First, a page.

Apollonius of Rhodes (3rd Century B.c.)
Although he was a late writer in the epic form, Apollonius treated ancient mythical material, but from the standpoint of a scholar and a literary stylist. He left his native land, Rhodes, and settled m Alexandria, then the centre of the cultured world. The tale of Phineus is not new, but the details which embellish it, and the verbal pyrotechnics which he lavished upon it, are highly characteristic of the decadent period in which it was written.
The present translation is that of R. C. Seaton, in the Loeb edition, William Heinemann, London, 1912. There is no title to the story in the original.
Phineus And The Harpies
There Phineus, son of Agenor, had his home by the sea, Phineus, who above all men endured most bitter woes because of the gift of prophecy which Leto’s son had granted him aforetime. And he reverenced not a whit even Zeus himself, for he foretold unerringly to men his sacred will. Wherefore Zeus sent upon him a lingering old age, and took from his eyes the pleasant light, and suffered him not to have joy of the dainties untold that the dwellers-around ever brought to his house when they came to inquire the will of heaven. But on a sudden, swooping through the clouds, the Harpies, with their crooked beaks, incessantly snatched the food away from his mouth and hands, and at times not a morsel of food was left, at others but a little, in order that he might live and be tormented. And they poured forth over all a loathsome stench; and no one dared not merely to carry food to his mouth, but even to stand at a distance, so foully reeked the remnants of the meal.
But straightway when he heard the voice and the tramp of the band he knew that they were the men passing by, at whose coming Zeus’s oracle had declared to him that he should have joy of his food. And he rose from his couch, like a lifeless dream, bowed over his staff, and crept to the door on his withered feet, feeling the walls; and as he moved, his limbs trembled for weakness and age; and his parched skin was caked with dirt, and naught but the skin held his bones together. And he came forth from the hall and sat on the threshold of the courtyard; and a dark stupor covered him, and it seemed that the earth reeled round beneath his feet, and he lay in a strength less trance, speechless. But when they saw him they gathered round and marveled, and he at last drew labored breath from the depths of his chest and spoke among them with prophetic utterance:
Son of Leto
“Listen, bravest of all the Hellenes, if it be truly ye, whom by a king’s ruthless command Jason is leading on the ship Argo in quest of the fleece. It is ye truly. Even yet my soul by its divinations knows everything. Thanks I render to thee, King, son of Leto, plunged in bitter affliction though I be. I beseech you by Zeus, the god of suppliants, the sternest foe to sinful men, and for the sake of Phoebus and Hera herself under whose especial care ye have come hither, help me, save an ill-fated man from misery, and depart not uncaring, and leaving me thus as ye see. For not only has the Fury set her foot on my eyes and I drag on to the end a weary old age, but besides my other woes a woe hangs over me, the bitterest of all.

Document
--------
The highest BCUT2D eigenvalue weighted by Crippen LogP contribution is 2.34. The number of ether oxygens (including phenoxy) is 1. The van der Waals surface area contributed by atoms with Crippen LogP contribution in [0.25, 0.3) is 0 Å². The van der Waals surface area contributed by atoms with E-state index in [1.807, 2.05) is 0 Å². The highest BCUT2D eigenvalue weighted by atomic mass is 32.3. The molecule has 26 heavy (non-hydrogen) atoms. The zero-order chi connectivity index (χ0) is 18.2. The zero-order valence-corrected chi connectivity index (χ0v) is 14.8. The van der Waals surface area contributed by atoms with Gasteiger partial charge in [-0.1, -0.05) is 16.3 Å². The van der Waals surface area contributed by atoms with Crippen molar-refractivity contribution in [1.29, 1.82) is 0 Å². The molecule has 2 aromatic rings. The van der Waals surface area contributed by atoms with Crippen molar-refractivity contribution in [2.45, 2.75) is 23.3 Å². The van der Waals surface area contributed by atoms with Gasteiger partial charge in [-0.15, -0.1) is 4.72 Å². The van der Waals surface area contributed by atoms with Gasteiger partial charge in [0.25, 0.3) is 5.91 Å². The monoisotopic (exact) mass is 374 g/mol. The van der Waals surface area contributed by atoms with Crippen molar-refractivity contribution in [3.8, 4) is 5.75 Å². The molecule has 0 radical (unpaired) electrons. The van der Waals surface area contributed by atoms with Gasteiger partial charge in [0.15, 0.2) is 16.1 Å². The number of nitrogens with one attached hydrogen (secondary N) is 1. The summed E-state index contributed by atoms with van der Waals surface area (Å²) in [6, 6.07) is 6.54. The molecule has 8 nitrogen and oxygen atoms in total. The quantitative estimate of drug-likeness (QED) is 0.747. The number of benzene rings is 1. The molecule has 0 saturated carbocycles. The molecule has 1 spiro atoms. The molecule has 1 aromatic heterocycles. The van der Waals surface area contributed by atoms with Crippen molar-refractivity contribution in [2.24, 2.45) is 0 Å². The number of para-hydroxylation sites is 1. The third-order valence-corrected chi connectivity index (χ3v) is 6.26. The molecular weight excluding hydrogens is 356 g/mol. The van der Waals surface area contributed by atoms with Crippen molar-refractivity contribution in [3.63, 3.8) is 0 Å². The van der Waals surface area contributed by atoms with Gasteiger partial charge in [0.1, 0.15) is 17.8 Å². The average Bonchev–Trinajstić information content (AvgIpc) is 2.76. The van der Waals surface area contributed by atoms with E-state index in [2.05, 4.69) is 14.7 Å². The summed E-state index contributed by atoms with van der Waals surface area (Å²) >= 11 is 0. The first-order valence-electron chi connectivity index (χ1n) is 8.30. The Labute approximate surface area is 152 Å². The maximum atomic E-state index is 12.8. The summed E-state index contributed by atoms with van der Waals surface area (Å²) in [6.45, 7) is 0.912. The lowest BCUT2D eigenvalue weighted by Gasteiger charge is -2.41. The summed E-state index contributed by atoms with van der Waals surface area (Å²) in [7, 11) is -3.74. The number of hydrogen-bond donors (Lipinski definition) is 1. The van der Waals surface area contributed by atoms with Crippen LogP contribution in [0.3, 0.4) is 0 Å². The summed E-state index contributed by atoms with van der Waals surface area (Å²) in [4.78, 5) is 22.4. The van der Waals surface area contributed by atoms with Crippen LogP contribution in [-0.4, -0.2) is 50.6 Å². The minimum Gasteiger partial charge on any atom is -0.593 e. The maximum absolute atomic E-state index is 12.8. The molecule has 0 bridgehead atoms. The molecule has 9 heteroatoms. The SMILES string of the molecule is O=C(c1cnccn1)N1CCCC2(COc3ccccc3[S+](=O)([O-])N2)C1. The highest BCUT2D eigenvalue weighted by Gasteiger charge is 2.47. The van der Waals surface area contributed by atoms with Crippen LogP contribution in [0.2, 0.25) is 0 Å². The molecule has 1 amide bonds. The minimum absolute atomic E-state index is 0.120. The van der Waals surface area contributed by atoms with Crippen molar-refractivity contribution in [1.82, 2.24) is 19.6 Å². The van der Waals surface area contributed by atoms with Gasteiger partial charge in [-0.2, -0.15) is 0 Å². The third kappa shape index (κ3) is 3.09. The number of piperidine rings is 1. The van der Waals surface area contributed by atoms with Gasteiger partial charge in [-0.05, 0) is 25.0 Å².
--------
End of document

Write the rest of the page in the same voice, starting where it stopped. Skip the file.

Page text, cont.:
The Harpies, swooping down from some unseen den of destruction, ever snatch the food from my mouth, and I have no device to aid me. But it were easier, when I long for a meal, to escape my own thoughts than them, so swiftly do they fly through the air. But if haply they do leave me a morsel of food, it reeks of decay and the stench is unendurable, nor could any mortal bear to draw near, even for a moment, no, not if his heart were wrought of adamant. But necessity, bitter and insatiate, compels me to abide, and abiding to put food into my accursed belly. These pests, the oracle declares, the sons of Boreas shall restrain, and no strangers are they that shall ward them off” if indeed I am Phineus who was once renowned among men for wealth and the gift of prophecy, and if I am the son of my father Agenor; and when I ruled among the Thracians, by my bridal gifts I brought home their sister Cleopatra to be my wife.”
So spake Agenor’s son, and deep sorrow seized each of the heroes, and especially the two sons of Boreas. And brushing away a tear, they drew nigh, and Zetes spake as follows, taking in his own the hand of the grief-worn sire:
“Unhappy one, none other of men is more wretched than thou, me- thinks. Why upon thee is laid the burden of so many sorrows? Hast thou with baneful folly sinned against the gods through thy skill in prophecy? For this are they greatly wroth with thee? Yet our spirit is dismayed within us for all our desire to aid thee, if indeed the god has granted this privilege to us two. For plain to discern to men of earth are the reproofs of the immortals. And we will never check the Harpies when they come, for all our desire, until thou hast sworn that for this we shall not lose the favor of heaven.”
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